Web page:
Mr. ADDISON. We have stated in our direct testimony that there is over $20,000,000,000 in the banks, which is scattered, of course, all over the United States. Banks can make real estate loans, banks have made real estate loans, and banks are anxious to make them.

Senator BANKHEAD. They do not make them in large volume, do they?

Mr. ADDISON. Yes. We made 308,000 loans in 1940, with a total of $1,150,000,000.

Senator Bankhead. Those loans are made with money of depositors? Mr. ADDISON. Yes, sir.

Senator BANKHEAD. Suppose you have a stringency in the money market, a depression, so to speak, reductions in the volume of money deposited in the banks, in what position would that leave the banks if they were involved in a very large lending program over a long period, long-time loans? We would have to finance the banks in some way then, would we not?

Mr. ADDISON. We will put it the other way: If the Government does this, we will have to finance the Government by buying the Government's bonds. So let us do it the other way.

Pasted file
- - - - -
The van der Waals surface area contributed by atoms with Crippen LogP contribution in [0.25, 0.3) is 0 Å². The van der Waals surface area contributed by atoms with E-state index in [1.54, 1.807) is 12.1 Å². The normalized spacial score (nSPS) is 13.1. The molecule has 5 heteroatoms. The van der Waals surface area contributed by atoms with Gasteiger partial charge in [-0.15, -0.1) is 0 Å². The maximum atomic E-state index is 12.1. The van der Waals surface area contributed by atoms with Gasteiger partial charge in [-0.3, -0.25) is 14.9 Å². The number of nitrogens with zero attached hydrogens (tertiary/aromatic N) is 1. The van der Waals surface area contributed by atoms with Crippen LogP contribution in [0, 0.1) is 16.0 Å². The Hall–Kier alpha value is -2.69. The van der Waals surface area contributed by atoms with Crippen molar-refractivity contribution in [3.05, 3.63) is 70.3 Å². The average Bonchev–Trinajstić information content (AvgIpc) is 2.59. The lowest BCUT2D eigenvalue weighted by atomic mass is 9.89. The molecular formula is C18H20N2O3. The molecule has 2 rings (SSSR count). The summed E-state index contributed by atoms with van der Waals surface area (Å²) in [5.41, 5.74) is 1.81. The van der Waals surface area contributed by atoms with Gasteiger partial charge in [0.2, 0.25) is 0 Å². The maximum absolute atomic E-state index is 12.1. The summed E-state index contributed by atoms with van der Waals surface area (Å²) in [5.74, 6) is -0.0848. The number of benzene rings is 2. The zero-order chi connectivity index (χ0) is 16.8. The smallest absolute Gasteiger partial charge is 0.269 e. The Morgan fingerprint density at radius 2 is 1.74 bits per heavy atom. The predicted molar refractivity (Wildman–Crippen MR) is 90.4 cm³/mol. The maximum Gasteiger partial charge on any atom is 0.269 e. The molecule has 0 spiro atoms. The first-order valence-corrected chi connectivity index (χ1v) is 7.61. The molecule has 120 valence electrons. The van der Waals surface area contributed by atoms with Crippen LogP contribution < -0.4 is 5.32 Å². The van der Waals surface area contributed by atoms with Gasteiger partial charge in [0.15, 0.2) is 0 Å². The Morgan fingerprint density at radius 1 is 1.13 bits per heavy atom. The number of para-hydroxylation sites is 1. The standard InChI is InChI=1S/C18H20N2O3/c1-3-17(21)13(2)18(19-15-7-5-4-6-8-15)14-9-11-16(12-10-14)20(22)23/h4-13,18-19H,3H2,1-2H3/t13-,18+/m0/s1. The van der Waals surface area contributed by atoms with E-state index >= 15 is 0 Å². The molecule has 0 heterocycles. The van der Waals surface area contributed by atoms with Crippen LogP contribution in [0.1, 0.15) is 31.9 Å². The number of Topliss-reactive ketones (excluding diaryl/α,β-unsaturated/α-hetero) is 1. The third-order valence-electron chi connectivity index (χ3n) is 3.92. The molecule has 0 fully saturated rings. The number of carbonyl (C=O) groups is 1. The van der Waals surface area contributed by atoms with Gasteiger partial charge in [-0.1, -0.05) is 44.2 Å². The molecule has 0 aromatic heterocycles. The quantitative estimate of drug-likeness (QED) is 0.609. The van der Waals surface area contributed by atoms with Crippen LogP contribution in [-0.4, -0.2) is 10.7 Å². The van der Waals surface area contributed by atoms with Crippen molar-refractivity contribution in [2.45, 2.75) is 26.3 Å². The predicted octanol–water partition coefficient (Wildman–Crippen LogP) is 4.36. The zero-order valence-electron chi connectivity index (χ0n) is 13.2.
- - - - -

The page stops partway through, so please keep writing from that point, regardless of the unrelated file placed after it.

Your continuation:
Senator BANKHEAD. Why should we do it the other way? You did not do it the other way when we had the depression. Then the Government financed the banks in a large measure-I do not mean all

of them-I mean the banking system-by purchasing large amounts of preferred stock in banks, and taking their home-loan mortgages out of the banks in order to liquefy them, is not that true?

Mr. ADDISON. It was true in the depression.

Senator BANKHEAD. Then you cannot say we should consider it the other way. You have to consider what may happen if you go back in the course of time to those conditions. Then you would have to have the intervention of the Government, I assume, as we had it before. We saved a million homes, as has been brought out here, through the Home Owners' Loan Corporation, with credit that the Government provided.